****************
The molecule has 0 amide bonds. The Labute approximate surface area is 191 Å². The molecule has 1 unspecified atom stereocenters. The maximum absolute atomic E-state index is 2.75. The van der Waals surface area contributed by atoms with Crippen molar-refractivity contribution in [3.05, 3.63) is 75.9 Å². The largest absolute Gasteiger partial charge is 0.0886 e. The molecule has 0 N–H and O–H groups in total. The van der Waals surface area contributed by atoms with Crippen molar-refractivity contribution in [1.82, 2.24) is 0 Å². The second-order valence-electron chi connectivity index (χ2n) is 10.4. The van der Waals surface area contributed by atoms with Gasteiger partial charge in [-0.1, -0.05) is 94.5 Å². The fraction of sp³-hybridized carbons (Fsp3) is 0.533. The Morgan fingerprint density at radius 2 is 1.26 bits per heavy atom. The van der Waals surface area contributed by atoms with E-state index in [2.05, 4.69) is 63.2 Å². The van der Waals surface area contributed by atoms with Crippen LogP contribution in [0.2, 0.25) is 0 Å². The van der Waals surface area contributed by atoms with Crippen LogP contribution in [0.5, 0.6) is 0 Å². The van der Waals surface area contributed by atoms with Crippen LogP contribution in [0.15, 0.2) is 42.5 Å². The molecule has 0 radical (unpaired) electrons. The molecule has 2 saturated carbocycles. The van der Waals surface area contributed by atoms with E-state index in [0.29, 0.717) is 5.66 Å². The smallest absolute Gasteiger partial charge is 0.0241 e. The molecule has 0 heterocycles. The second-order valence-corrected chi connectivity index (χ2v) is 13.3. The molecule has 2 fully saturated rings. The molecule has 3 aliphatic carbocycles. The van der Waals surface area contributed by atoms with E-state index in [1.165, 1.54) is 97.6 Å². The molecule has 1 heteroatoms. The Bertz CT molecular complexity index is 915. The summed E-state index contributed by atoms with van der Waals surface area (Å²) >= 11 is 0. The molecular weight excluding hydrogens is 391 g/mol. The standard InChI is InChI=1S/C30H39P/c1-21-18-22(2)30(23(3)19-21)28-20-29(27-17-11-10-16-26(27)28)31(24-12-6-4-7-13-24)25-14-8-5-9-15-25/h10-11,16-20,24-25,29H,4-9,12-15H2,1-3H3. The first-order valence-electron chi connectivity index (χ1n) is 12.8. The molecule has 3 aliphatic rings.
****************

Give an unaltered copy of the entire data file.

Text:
The molecule has 0 amide bonds. The Labute approximate surface area is 191 Å². The molecule has 1 unspecified atom stereocenters. The maximum absolute atomic E-state index is 2.75. The van der Waals surface area contributed by atoms with Crippen molar-refractivity contribution in [3.05, 3.63) is 75.9 Å². The largest absolute Gasteiger partial charge is 0.0886 e. The molecule has 0 N–H and O–H groups in total. The van der Waals surface area contributed by atoms with Crippen molar-refractivity contribution in [1.82, 2.24) is 0 Å². The second-order valence-electron chi connectivity index (χ2n) is 10.4. The van der Waals surface area contributed by atoms with Gasteiger partial charge in [-0.1, -0.05) is 94.5 Å². The fraction of sp³-hybridized carbons (Fsp3) is 0.533. The Morgan fingerprint density at radius 2 is 1.26 bits per heavy atom. The van der Waals surface area contributed by atoms with E-state index in [2.05, 4.69) is 63.2 Å². The van der Waals surface area contributed by atoms with Crippen LogP contribution in [0.2, 0.25) is 0 Å². The van der Waals surface area contributed by atoms with Crippen LogP contribution in [0.5, 0.6) is 0 Å². The van der Waals surface area contributed by atoms with Crippen LogP contribution in [0.15, 0.2) is 42.5 Å². The molecule has 0 radical (unpaired) electrons. The molecule has 2 saturated carbocycles. The van der Waals surface area contributed by atoms with E-state index in [0.29, 0.717) is 5.66 Å². The smallest absolute Gasteiger partial charge is 0.0241 e. The molecule has 0 heterocycles. The second-order valence-corrected chi connectivity index (χ2v) is 13.3. The molecule has 2 fully saturated rings. The molecule has 3 aliphatic carbocycles. The van der Waals surface area contributed by atoms with E-state index in [1.165, 1.54) is 97.6 Å². The molecule has 1 heteroatoms. The Bertz CT molecular complexity index is 915. The summed E-state index contributed by atoms with van der Waals surface area (Å²) >= 11 is 0. The molecular weight excluding hydrogens is 391 g/mol. The standard InChI is InChI=1S/C30H39P/c1-21-18-22(2)30(23(3)19-21)28-20-29(27-17-11-10-16-26(27)28)31(24-12-6-4-7-13-24)25-14-8-5-9-15-25/h10-11,16-20,24-25,29H,4-9,12-15H2,1-3H3. The first-order valence-electron chi connectivity index (χ1n) is 12.8. The molecule has 3 aliphatic rings.